AU: PTI is the platform right now for any mainstream political party which is most committed to fundamental reforms. For example, its draft policy for the local governance is the most fundamental devolution plan ever produced by any party. It takes power out of Karachi, Lahore, Khyber Pakhtunkhwa, Quetta and even Islamabad for that matter, and devolves it to the local level, even villages. Devolution is essential for the country to progress. The policies of PTI are in line with my thoughts and ideas, and the party has successfully demonstrated its willingness to bring about the kind of reforms that would change the fate of this country.
Furthermore, I thoroughly believe that the single biggest contribution of PTI is that it has reignited hope amongst the youth that they can take charge of their destiny and make a difference in Pakistan.
Us: Politics is a dirty game, so werenít you apprehensive about entering it?
AU: Iím not in it for money, power or fame. That doesnít interest me at all! My only apprehension would be that weíre unable to develop a policy platform for PTI which focuses on fundamental changes and true reforms. As far as winning the elections is concerned, only time will tell and that would be the real measure of whether weíve been able to connect to the people of Pakistan or not.
Us: What role can the youth play in todayís tumultuous socio-political conditions?
AU: The youth is the strength of Pakistan and it can play a constructive role in the prevailing circumstances. I would encourage all the youngsters to join political parties, whichever they feel is right for them. This is because they must be cognizant that by not permitting themselves to be a part of the political process, they just allow others, whoíre very often not as passionate, sincere or educated as they are, to take charge of their future. Those who canít commit themselves to politics should get engaged in public causes, whatever is closest to their heart. If we can convince the youth to play even the parts that I just mentioned, it would be the beginning of the countryís transformation. Young people should avail quality education and really learn rather than just score top grades. They should also be innovative and give back to the society, as this would not only give them personal rewards, but would also be the most significant contribution from their part.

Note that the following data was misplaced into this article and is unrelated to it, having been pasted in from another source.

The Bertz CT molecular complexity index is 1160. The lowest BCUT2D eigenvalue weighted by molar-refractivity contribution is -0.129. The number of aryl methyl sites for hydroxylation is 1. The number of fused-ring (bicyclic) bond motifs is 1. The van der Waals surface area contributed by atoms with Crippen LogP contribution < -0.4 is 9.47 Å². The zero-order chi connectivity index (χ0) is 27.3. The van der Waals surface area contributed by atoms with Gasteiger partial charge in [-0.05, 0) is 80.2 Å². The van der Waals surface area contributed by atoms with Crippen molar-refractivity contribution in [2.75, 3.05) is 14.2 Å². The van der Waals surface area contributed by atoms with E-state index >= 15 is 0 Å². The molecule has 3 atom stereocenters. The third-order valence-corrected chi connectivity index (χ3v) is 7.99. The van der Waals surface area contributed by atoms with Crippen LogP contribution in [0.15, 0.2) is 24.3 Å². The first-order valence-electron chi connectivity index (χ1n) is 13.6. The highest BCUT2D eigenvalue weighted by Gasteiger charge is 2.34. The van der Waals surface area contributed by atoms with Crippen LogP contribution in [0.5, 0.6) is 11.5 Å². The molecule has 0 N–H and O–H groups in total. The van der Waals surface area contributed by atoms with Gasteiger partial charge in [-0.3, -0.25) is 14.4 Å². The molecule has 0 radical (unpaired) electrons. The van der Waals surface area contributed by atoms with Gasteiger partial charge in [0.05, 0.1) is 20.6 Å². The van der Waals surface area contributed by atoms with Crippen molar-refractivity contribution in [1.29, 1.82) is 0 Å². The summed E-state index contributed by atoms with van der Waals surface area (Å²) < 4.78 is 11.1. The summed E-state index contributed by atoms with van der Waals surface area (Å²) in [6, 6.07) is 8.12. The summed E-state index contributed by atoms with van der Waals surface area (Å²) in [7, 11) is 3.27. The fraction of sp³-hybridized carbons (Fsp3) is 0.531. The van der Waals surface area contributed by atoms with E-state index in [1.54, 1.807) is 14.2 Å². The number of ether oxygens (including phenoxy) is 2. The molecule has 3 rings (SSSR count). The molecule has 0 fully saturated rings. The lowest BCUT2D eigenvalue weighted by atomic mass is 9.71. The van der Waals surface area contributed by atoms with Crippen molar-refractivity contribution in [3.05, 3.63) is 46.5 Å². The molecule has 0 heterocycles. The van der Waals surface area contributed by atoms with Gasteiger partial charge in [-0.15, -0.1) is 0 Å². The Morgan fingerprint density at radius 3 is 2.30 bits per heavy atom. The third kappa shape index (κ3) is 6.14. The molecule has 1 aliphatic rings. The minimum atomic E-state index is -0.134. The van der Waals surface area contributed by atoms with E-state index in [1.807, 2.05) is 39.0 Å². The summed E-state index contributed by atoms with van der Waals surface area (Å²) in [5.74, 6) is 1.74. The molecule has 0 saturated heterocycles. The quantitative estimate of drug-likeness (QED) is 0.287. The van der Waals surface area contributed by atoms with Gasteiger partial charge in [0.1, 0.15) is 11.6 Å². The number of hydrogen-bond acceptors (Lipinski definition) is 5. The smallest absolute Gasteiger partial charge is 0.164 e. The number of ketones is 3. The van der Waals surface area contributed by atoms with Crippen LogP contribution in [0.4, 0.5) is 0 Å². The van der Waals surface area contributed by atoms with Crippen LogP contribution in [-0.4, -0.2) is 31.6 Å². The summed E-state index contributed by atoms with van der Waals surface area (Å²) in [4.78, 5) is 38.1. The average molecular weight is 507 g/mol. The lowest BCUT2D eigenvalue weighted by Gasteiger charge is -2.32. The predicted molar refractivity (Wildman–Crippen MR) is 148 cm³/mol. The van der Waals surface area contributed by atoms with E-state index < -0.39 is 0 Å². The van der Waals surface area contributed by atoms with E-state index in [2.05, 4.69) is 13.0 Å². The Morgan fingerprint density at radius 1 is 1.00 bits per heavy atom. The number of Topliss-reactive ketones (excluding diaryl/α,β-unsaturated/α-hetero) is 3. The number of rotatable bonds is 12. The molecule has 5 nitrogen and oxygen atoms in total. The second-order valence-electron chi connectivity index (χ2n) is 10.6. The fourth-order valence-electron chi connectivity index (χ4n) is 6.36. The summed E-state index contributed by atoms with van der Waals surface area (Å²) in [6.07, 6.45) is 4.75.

Us: What are the three qualities required to be a good politician?
AU: Having integrity, passion and the skills and know-how to make a tangible difference in the society. If you combine all these qualities together, you end up with just the right kind of politician a society should have.
Us: Whoís your political role model?
AU: The great Jinnah!
Us: What does happiness mean to you?
AU: Material things and financial achievements have never been the source of happiness for me. True happiness comes from within and is all about people and relationships. So, the memory of the first time I set eyes upon my 10-month-old son after an extended work trip abroad is priceless.
Us: What does politics mean to you?
AU: To me, politics is about making the lives of the citizens of Pakistan better. Thatís precisely what politics should be all about.
Us: If you had not joined PTI, which party would you have joined and why?
AU: Honestly, I donít think I would have entered politics.
Us: What is your greatest achievement?
AU: I am not much of a believer of individual achievements. Iíve always been a part of a team. So, whatever Iíve achieved so far, the credit goes to my team.
Us: Which book are you reading these days?
AU: Pakistan: A Hard Country by Anatol Lieven.
Us: The future of Pakistan is...
AU: Extremely bright! By the time the present youth takes over the nation, the country will be dramatically revolutionised. In only one generation, people can witness tangible changes in Pakistan provided the right leadership sets a strong foothold in the country.
Us: What message would you like to give to the youth of Pakistan?
AU: Live your life to the fullest, believe in yourself and in your country.